Writer and Director John Hughes passed away yesterday at the age of 59. Hughes was best known for what The New York Times rightly terms "a slew of films in the 1980s that defined what it meant to be an American teenager, from the music to the fashion to the social faux pas." Hughes both wrote and directed such hits as Ferris Bueller's Day Off, Weird Science, The Breakfast Club, and Sixteen Candles.
As Entertainment Weekly notes, Hughes' films presented adolescents who weren't "merely mindless horn dogs peeking through peep holes into the girl’s locker-room shower; they were funny, smart, and troubled — fully formed characters in a genre that usually presented teens as little more than bundles of hormones." He wrote about the life of the American teenager with a kind humor but a respectful seriousness--an understanding that at 16, every decision is a matter of life and death.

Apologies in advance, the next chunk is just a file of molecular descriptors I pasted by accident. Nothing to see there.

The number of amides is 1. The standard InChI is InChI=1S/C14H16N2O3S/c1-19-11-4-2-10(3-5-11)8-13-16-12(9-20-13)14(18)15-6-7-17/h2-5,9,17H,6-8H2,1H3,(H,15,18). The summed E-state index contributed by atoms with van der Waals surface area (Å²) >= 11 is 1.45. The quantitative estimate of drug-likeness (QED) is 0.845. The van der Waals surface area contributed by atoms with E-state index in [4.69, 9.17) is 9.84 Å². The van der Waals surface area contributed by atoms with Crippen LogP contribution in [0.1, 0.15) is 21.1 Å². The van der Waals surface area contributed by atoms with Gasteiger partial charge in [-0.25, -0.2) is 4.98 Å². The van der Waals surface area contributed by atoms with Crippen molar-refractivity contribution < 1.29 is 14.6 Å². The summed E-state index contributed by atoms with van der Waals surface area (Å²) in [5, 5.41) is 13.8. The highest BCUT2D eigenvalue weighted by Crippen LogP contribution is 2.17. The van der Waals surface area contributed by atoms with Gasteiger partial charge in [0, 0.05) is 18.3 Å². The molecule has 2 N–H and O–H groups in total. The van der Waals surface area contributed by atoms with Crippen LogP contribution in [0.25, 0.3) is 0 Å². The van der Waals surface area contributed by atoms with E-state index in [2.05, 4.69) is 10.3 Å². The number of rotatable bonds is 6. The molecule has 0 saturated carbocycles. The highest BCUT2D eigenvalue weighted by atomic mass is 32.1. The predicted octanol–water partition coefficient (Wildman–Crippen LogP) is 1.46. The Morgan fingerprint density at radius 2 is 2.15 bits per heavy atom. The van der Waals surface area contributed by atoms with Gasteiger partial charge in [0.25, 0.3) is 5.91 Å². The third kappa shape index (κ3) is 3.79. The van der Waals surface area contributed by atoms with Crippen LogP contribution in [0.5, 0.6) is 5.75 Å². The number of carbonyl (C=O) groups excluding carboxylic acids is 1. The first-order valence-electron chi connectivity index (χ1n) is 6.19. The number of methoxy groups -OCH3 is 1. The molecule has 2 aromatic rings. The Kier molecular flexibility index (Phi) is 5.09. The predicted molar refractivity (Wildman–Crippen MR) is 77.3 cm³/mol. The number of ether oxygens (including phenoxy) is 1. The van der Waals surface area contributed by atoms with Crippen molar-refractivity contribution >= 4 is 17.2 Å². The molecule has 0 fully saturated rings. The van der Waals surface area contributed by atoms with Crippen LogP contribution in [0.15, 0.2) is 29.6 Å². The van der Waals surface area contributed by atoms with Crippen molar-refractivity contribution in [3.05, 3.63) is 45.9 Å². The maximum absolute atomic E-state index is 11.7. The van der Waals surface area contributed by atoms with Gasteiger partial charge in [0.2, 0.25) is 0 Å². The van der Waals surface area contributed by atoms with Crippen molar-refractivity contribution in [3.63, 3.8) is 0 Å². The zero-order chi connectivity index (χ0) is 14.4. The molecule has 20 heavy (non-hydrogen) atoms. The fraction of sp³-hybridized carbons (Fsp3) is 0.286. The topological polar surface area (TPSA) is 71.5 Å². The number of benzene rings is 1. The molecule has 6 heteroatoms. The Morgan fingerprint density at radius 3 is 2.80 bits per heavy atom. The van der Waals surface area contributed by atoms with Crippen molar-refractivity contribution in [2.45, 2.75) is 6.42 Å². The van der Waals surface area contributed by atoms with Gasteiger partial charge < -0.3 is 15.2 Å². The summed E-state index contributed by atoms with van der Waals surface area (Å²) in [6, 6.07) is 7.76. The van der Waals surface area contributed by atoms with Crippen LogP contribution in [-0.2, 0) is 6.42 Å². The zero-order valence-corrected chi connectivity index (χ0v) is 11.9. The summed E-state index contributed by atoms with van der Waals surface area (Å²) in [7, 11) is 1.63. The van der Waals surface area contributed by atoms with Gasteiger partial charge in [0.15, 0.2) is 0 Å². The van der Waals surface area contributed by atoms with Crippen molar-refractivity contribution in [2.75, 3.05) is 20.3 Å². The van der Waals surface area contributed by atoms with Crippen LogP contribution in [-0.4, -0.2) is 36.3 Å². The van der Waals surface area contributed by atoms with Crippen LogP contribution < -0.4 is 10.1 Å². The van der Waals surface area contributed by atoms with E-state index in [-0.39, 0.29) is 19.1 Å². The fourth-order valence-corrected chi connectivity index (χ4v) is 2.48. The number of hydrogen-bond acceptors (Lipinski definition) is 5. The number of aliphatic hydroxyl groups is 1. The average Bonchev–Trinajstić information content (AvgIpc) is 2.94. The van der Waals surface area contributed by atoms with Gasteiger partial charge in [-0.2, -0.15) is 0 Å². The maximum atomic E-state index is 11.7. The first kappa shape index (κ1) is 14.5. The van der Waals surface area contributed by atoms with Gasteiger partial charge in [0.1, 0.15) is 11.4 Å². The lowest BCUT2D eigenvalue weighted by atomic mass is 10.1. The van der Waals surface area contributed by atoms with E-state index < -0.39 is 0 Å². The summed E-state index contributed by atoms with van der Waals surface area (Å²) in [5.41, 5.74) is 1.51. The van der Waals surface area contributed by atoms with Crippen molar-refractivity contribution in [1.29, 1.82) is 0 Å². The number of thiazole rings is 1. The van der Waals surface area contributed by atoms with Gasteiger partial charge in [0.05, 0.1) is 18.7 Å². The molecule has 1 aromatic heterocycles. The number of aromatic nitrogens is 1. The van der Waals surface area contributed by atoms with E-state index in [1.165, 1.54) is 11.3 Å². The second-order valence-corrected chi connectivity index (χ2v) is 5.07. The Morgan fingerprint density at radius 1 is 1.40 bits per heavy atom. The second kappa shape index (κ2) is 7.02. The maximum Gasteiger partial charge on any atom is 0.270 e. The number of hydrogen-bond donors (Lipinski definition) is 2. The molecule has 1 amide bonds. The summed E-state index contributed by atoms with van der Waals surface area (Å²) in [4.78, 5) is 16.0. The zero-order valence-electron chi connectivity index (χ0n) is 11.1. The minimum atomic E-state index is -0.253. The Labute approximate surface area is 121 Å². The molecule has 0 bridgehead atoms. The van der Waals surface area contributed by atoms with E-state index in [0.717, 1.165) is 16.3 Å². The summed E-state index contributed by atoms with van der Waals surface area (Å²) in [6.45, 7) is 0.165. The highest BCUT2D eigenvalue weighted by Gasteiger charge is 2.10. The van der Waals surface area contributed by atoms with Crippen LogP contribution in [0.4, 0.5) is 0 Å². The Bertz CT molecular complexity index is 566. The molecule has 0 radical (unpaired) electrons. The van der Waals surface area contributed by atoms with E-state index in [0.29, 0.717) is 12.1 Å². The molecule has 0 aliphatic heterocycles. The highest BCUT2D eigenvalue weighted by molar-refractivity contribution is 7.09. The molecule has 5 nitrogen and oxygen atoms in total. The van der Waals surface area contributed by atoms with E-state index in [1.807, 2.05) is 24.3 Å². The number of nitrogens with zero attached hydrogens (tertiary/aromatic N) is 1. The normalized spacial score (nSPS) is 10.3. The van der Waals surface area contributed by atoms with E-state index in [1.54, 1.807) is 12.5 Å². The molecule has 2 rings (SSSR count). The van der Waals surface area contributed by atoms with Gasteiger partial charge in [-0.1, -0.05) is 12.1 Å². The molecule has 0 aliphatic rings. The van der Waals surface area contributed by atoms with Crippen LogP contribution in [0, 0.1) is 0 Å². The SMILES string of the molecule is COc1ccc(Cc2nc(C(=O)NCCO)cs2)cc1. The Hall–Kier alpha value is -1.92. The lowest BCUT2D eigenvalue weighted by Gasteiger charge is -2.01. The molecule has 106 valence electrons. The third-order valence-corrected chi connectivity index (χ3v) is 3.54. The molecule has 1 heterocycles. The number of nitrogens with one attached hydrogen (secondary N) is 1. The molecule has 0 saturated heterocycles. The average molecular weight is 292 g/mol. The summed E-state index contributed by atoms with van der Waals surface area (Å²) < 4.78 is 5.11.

For more on John Hughes, check out this touching post from a blogger who became his unlikely pen pal after writing a piece of fan mail. Below are clips from some of his best known (and best loved) works.
Ferris Bueller gives a lesson on "Faking Out Parents" in Ferris Bueller's Day Off:
The trailer for Weird Science:
And lastly, the lunch sequence from The Breakfast Club, the film that taught us all that "If you mess with the bull, you get the horns:"